Craft beer scene

The local microbrew scene promises to get a bit bigger this spring when the locally owned Thunder Canyon Brewery, which has served pub fare and craft beers on the northwest side since 1997, plans to expand to Tucson's downtown.

The new brewery will be housed in a former charter school on the southeast corner of East Broadway and South Fifth Avenue - not far from Barrio Brewing Co., at 800 E. 16th St., which also serves craft beers and meals.

Borderlands Brewing Co., at 119 E. Toole Ave. in the Warehouse Arts District, recently started making beer. The brewery opens for public tastings and tours from 4 to 7 p.m. Wednesdays and Fridays, and you can also find its beers at Hotel Congress and Maynards Market and Kitchen.

Tucson's brewery scene also includes Nimbus Brewing Company, and BJ's Restaurant and Brewhouse.

The increase fits a statewide trend, according to a recent story by the Cronkite News Service out of Arizona State University, which found there were 39 microbreweries in Arizona in the 2011 fiscal year, which ended in June. That's up from 36 in fiscal 2010 and 31 in fiscal 2009.

We predict at least one more to start locally in the year ahead.

More Korean food

Late in 2010, there was a discussion on Yelp bemoaning a scarcity of Korean restaurants in Tucson.

Since then, Takamatsu reopened at 5532 E. Speedway (after a devastating fire more than a year earlier) with a tweaked menu that includes Korean barbecue.

Last month Azian, a Korean-Japanese fusion concept that offers all-you-can-eat sushi and Korean barbecue, opened at 15 N. Alvernon Way in the former home of Sushi Garden.

Charles and Bok Kim believe there is a bigger appetite for Korean food in Tucson.

The couple plan to open Kimchi Time Korean Restaurant at 2900 E. Broadway by mid-March.

"It's very flavorful, with a lot of spices. People, once they try it they seem to either really love it or hate it," said Charles Kim, who was born in Korea but grew up in the United States. "Eighty percent love it."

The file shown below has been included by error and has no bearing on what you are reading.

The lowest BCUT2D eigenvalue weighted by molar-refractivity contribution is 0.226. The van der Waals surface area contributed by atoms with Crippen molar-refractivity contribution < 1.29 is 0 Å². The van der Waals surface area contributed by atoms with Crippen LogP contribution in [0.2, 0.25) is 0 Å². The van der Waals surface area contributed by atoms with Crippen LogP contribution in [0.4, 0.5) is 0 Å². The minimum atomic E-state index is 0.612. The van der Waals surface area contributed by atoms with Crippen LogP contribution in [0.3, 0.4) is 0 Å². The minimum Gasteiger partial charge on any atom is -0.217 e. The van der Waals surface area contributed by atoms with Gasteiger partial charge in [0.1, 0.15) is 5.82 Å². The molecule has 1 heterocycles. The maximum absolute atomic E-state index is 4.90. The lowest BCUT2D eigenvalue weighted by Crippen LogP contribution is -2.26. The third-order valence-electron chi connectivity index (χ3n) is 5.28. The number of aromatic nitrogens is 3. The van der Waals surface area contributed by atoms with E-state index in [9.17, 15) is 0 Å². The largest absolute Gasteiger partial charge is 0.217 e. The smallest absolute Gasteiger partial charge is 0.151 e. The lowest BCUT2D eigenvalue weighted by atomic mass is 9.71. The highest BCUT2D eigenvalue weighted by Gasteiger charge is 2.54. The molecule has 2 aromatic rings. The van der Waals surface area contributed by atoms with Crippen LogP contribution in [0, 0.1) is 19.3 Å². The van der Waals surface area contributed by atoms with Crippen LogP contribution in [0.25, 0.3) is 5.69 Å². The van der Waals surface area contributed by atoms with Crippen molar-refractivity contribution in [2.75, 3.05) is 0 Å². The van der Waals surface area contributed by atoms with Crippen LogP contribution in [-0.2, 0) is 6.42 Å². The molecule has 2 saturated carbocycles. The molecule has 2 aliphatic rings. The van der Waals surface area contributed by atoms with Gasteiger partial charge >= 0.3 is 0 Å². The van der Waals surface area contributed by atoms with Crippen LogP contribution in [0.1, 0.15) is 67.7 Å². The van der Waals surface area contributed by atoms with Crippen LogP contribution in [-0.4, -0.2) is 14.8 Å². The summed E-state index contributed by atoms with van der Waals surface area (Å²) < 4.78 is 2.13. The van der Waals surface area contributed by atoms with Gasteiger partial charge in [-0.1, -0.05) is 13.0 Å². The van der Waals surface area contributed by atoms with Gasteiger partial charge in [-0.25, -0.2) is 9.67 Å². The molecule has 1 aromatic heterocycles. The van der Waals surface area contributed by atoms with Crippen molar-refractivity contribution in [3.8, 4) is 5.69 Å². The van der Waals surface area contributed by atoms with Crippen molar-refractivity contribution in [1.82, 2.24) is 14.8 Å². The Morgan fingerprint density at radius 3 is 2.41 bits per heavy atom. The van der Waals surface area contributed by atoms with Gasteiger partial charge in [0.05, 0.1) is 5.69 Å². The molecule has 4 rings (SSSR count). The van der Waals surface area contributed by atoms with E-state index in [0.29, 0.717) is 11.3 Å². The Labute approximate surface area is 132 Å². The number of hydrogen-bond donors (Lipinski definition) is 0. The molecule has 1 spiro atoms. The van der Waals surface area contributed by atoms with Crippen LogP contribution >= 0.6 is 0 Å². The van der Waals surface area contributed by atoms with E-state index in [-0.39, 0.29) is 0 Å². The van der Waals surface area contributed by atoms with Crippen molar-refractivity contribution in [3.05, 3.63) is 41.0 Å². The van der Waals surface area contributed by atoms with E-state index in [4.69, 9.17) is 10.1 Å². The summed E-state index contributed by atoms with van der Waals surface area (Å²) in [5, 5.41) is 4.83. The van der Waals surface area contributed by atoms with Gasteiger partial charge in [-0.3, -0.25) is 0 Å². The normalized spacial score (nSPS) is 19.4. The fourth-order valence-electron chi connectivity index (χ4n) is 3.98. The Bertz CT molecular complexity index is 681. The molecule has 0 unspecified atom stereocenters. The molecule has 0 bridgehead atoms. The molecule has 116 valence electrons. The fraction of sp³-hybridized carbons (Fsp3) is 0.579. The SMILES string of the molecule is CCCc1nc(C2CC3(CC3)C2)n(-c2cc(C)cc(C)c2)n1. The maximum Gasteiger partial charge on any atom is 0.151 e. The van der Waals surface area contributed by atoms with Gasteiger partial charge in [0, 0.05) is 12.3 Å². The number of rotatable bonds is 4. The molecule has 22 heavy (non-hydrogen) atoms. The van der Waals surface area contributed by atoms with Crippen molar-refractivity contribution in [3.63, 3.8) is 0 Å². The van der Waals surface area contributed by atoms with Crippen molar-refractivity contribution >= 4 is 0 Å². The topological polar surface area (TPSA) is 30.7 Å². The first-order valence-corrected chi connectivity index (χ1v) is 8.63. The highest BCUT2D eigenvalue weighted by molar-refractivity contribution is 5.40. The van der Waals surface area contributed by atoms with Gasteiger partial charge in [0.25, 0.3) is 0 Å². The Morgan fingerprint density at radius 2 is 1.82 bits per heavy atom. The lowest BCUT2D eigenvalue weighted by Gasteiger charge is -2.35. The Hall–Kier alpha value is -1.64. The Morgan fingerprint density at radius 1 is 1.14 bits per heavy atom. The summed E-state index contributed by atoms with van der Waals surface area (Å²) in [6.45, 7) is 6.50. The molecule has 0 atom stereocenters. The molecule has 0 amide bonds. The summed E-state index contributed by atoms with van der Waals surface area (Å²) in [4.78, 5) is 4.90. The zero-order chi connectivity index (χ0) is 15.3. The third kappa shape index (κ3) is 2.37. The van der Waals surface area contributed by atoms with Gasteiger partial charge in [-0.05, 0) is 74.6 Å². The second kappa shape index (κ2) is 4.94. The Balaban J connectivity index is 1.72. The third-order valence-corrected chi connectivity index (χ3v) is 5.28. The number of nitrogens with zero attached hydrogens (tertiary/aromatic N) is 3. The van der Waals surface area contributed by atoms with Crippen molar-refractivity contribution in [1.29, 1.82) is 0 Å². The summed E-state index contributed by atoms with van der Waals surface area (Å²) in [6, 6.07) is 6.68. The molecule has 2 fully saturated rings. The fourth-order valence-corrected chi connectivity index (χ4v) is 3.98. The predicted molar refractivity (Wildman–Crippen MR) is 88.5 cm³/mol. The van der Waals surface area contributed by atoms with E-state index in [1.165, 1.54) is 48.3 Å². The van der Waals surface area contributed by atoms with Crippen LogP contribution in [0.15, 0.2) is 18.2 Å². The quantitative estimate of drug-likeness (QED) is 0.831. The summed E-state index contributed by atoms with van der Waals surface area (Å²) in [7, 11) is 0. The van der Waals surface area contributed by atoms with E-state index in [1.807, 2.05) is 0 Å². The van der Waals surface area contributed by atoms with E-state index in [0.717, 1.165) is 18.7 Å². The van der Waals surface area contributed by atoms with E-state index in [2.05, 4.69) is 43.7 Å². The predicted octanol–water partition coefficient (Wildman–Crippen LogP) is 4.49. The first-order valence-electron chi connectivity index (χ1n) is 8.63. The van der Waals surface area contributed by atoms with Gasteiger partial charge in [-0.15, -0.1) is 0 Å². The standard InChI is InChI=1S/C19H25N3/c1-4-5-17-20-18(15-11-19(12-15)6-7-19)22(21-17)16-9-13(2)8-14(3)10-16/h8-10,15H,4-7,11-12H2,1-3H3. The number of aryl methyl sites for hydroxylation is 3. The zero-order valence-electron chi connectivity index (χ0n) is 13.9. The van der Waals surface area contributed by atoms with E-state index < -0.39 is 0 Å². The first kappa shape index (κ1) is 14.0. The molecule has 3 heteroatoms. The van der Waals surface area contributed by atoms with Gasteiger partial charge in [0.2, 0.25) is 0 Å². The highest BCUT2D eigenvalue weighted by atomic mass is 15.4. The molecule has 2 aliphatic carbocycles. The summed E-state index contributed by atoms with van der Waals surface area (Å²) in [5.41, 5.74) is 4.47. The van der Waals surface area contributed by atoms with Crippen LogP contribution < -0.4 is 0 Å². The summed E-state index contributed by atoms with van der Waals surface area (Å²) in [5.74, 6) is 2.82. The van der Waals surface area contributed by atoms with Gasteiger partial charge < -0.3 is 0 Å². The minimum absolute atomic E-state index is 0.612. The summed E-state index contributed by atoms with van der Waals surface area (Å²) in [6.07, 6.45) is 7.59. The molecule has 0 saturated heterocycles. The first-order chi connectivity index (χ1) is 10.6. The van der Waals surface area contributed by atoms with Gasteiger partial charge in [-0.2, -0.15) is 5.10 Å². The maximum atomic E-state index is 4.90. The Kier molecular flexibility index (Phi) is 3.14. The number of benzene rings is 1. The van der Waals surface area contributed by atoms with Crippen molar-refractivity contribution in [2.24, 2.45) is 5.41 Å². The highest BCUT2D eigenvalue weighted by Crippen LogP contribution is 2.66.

One of the longest lines at the most recent Tucson Food Truck Roundup was at MaFooCo, which serves a Mexican-Asian fusion that includes Korean tacos and kimchi quesadillas.

"Korean food is very spicy, just like Mexican food. I think it is the perfect marriage," said owner José Merino, the former editor of the Star's Spanish-language newspaper La Estrella.

The fusion emerged from Los Angeles as a result of the blending of Korean and Mexican communities.

Look for MaFooCo (Mexican Asian Food Company) to serve up interesting and delicious new dishes (noodles!) in the year ahead.

Eating local

Look for more menus to provide more information on where your meals come from in the year ahead.

One of the most thorough has been Pasco Kitchen & Lounge, which opened last year in Main Gate Square. Pasco, after all, is derived from the Latin word for pasture.

The lamb bolognese with house-made papparedelle pasta and mozzarella (made in-house), for example, is made with Southern Arizona-raised black belly sheep.

The menu also tells you the beef is grass-fed. The olive oil is from Queen Creek. The bread for the bruschetta is from Small Planet Bakery and the chips are from Anita Street Market. And much more.